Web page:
The Grenville Papers: Being the Correspondence of Richard Grenville, Earl Temple, K.G., and the Right Hon: George Grenville, Their Friends and Contemporaries, כרך 3

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עמוד xxxiii - THE making Lord Chatham's family suffer for the conduct of their father is not in the least agreeable to my sentiments. But I should choose to know him to be totally unable to appear on the public stage before I agree to any offer of that kind, lest it should be wrongly construed a fear of him ; and indeed his political conduct the last winter was so abandoned that he must, in the eyes of the dispassionate, have totally undone all the merit of his former conduct. As to any gratitude...
עמוד ccxvi - a liberty for every one to do what he lists, to live as he pleases, and not to be tied by any laws"; but freedom of men under government is to have a standing rule to live by, common to every one of that society and made by the legislative power erected in it...
עמוד clxxxix - A series of inconsistent measures had alienated the colonies from their duty as subjects and from their natural affection to their common country. When Mr. Grenville was placed at the head of the treasury, he felt the impossibility of Great Britain's supporting such an establishment as her former successes...
עמוד lx - It seems I am a partisan of the great leader of the opposition. If the charge had been a reproach, it should have been better supported. I did not intend to make a public declaration of the respect I bear Lord Chatham. I well knew what unworthy conclusions would be drawn from it. But I am called upon to deliver my opinion, and surely it is not in the little censure of Mr.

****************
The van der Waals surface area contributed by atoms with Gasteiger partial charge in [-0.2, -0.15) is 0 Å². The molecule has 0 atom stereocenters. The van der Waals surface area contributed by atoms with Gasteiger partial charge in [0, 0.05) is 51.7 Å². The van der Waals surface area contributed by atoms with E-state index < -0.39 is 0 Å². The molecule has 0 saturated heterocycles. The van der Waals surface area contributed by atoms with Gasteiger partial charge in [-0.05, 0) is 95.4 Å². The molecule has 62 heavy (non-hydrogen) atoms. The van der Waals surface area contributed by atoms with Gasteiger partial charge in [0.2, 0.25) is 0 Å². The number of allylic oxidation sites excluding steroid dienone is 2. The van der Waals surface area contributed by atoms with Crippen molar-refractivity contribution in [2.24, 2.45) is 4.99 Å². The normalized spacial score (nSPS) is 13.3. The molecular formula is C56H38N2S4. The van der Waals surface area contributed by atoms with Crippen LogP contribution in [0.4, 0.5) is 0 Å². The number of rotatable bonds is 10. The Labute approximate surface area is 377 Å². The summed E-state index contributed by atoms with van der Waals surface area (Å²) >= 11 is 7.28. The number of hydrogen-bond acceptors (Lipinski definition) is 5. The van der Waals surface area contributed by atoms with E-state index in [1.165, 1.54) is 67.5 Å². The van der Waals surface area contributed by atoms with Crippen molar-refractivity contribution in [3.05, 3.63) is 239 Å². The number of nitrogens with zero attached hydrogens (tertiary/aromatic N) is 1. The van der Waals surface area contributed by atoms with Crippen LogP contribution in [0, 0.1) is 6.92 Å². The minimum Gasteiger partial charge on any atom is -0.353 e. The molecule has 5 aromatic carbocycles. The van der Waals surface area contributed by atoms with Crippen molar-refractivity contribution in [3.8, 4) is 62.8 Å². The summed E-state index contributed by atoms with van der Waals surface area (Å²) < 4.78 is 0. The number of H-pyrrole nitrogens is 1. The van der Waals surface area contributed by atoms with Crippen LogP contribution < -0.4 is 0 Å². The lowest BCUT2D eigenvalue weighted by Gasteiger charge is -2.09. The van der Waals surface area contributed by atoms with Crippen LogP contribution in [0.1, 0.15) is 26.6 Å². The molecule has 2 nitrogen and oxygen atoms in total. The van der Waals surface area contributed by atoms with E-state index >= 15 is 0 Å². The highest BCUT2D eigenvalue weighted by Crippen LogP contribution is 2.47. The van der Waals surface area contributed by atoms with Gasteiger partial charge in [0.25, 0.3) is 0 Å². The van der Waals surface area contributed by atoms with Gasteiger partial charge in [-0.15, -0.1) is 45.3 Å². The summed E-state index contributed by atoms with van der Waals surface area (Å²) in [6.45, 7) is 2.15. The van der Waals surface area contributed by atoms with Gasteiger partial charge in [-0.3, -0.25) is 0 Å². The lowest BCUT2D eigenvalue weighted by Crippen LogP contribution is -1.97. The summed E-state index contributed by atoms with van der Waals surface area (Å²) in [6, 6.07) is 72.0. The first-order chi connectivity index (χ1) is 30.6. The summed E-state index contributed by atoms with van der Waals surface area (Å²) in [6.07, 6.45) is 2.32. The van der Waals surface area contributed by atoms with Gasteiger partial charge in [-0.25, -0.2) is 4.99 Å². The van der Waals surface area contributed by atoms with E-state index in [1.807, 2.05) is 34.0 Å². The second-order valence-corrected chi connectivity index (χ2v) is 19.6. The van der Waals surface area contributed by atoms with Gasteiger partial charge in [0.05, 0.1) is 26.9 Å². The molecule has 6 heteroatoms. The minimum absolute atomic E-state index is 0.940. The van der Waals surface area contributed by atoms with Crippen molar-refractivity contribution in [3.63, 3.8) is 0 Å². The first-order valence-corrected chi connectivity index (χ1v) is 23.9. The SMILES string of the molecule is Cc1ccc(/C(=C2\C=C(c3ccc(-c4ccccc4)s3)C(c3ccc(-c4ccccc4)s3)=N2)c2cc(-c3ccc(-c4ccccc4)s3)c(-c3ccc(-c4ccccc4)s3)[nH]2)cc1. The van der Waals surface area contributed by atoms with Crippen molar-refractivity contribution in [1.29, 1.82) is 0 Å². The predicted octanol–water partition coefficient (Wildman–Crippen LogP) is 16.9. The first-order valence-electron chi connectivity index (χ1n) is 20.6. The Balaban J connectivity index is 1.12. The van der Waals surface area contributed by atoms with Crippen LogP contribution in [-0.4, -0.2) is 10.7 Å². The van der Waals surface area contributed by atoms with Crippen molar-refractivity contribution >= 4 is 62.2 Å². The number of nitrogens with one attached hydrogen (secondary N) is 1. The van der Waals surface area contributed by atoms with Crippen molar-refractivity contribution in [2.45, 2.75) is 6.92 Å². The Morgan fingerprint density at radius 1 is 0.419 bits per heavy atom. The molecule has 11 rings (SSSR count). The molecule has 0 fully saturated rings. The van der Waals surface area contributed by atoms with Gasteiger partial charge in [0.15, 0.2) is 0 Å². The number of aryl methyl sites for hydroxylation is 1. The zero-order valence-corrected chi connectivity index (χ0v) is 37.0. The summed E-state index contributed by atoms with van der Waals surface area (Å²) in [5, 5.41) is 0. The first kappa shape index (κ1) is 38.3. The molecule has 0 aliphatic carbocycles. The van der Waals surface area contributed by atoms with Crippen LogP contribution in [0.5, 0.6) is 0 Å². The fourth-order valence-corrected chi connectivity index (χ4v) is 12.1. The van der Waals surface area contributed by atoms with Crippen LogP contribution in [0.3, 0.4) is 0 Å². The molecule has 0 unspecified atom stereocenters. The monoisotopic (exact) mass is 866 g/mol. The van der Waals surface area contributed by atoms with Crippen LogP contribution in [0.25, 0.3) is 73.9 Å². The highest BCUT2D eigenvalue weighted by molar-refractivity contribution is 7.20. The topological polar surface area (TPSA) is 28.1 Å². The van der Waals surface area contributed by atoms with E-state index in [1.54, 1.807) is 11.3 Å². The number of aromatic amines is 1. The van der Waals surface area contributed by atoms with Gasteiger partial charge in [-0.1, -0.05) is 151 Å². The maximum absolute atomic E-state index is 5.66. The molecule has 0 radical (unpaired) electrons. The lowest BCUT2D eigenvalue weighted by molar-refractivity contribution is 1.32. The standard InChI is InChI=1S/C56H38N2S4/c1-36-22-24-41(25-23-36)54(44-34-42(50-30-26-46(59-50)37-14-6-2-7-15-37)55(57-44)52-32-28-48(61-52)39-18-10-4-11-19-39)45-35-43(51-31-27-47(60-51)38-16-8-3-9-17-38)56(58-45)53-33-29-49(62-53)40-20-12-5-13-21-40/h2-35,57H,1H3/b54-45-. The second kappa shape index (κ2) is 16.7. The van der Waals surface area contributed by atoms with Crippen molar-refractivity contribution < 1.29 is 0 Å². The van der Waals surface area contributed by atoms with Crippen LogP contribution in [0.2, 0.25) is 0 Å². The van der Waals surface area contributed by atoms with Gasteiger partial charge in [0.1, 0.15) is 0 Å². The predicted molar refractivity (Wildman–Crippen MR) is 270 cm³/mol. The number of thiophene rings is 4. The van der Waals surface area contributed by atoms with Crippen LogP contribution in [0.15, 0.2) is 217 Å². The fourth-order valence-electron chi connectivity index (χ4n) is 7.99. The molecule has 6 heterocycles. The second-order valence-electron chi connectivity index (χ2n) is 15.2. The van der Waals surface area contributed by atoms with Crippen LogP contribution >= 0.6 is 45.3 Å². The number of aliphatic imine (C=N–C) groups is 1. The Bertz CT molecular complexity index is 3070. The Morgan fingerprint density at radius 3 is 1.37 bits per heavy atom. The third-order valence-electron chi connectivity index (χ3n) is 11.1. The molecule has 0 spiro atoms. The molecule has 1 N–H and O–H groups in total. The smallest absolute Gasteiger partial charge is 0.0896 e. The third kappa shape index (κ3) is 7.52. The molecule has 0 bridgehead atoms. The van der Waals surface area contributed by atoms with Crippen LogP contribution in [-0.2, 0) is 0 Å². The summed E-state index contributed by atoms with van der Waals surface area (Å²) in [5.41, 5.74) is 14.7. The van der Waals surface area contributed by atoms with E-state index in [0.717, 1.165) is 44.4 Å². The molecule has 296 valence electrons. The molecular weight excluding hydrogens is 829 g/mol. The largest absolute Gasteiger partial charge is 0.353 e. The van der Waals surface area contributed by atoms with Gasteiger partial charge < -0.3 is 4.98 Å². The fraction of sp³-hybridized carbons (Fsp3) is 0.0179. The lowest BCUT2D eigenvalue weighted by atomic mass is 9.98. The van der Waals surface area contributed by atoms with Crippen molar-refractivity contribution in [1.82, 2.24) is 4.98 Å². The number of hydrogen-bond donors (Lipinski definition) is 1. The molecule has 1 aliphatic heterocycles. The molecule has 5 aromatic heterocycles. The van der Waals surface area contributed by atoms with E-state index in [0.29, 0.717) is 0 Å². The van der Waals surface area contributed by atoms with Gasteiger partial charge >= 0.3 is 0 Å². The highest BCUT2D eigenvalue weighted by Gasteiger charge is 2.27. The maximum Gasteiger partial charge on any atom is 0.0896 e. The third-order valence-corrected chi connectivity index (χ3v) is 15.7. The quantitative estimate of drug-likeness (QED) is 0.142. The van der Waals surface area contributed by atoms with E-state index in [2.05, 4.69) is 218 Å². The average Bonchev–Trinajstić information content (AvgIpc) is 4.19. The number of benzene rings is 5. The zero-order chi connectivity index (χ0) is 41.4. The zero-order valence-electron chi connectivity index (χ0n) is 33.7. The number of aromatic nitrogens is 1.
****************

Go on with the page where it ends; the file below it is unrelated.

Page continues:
עמוד ccix - Also in such case where the inquest " may give their verdict at large, if they will take upon " them the knowledge of the law upon the matter, they "may give their verdict generally as it is put in their
עמוד ccvi - That privilege of Parliament does not extend to the case of writing and publishing seditious libels...
עמוד ccviii - Instead of those certain positive rules, by which the judgment of a court of law should invariably be determined, you have fondly introduced your own unsettled notions of equity and substantial justice. Decisions given upon such principles do not alarm the, public so much as they ought, because the consequence and tendency of each particular instance is not observed or regarded. In the mean time, the practice gains ground ; the Court of King's Bench becomes a court of equity ; and the Judge, instead...
עמוד xxxi - all national reflections : the King's subjects were one people ; whoever divided them was guilty of sedition. His Majesty's complaint was well-founded ; it was just ; it was necessary. The author did not deserve to be ranked among the human species ; he was the blasphemer of his God, and the libeller of his King.
עמוד xxvii - This cardinal, Though from an humble stock, undoubtedly Was fashion'd to much honour. From his cradle He was a scholar, and a ripe and good one ; Exceeding wise, fair spoken, and persuading : Lofty and sour to them that loved him not ; But, to those men that sought him, sweet as summer...
עמוד clxvii - Though I use the terms of art, do not injure me so much as to suspect I am a lawyer. — I had as lief be a Scotchman.

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